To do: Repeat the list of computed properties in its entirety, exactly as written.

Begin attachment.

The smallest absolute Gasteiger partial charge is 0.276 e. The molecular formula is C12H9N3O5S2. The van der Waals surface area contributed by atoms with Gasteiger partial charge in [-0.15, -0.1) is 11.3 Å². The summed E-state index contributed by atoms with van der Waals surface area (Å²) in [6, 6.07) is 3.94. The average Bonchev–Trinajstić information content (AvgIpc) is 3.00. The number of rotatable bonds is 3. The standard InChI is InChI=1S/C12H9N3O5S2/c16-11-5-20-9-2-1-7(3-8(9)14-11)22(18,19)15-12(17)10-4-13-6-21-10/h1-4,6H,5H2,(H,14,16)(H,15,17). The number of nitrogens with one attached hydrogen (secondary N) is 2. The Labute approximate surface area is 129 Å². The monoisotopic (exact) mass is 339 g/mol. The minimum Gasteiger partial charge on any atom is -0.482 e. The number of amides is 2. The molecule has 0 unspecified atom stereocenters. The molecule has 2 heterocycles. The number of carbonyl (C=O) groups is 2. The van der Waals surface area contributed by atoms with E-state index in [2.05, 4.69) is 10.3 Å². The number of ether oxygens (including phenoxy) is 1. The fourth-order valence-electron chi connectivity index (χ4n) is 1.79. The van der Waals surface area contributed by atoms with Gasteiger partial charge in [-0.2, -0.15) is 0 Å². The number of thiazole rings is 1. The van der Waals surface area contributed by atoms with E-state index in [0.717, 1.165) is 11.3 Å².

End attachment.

The smallest absolute Gasteiger partial charge is 0.276 e. The molecular formula is C12H9N3O5S2. The van der Waals surface area contributed by atoms with Gasteiger partial charge in [-0.15, -0.1) is 11.3 Å². The summed E-state index contributed by atoms with van der Waals surface area (Å²) in [6, 6.07) is 3.94. The average Bonchev–Trinajstić information content (AvgIpc) is 3.00. The number of rotatable bonds is 3. The standard InChI is InChI=1S/C12H9N3O5S2/c16-11-5-20-9-2-1-7(3-8(9)14-11)22(18,19)15-12(17)10-4-13-6-21-10/h1-4,6H,5H2,(H,14,16)(H,15,17). The number of nitrogens with one attached hydrogen (secondary N) is 2. The Labute approximate surface area is 129 Å². The monoisotopic (exact) mass is 339 g/mol. The minimum Gasteiger partial charge on any atom is -0.482 e. The number of amides is 2. The molecule has 0 unspecified atom stereocenters. The molecule has 2 heterocycles. The number of carbonyl (C=O) groups is 2. The van der Waals surface area contributed by atoms with E-state index in [2.05, 4.69) is 10.3 Å². The number of ether oxygens (including phenoxy) is 1. The fourth-order valence-electron chi connectivity index (χ4n) is 1.79. The van der Waals surface area contributed by atoms with Gasteiger partial charge in [-0.2, -0.15) is 0 Å². The number of thiazole rings is 1. The van der Waals surface area contributed by atoms with E-state index in [0.717, 1.165) is 11.3 Å².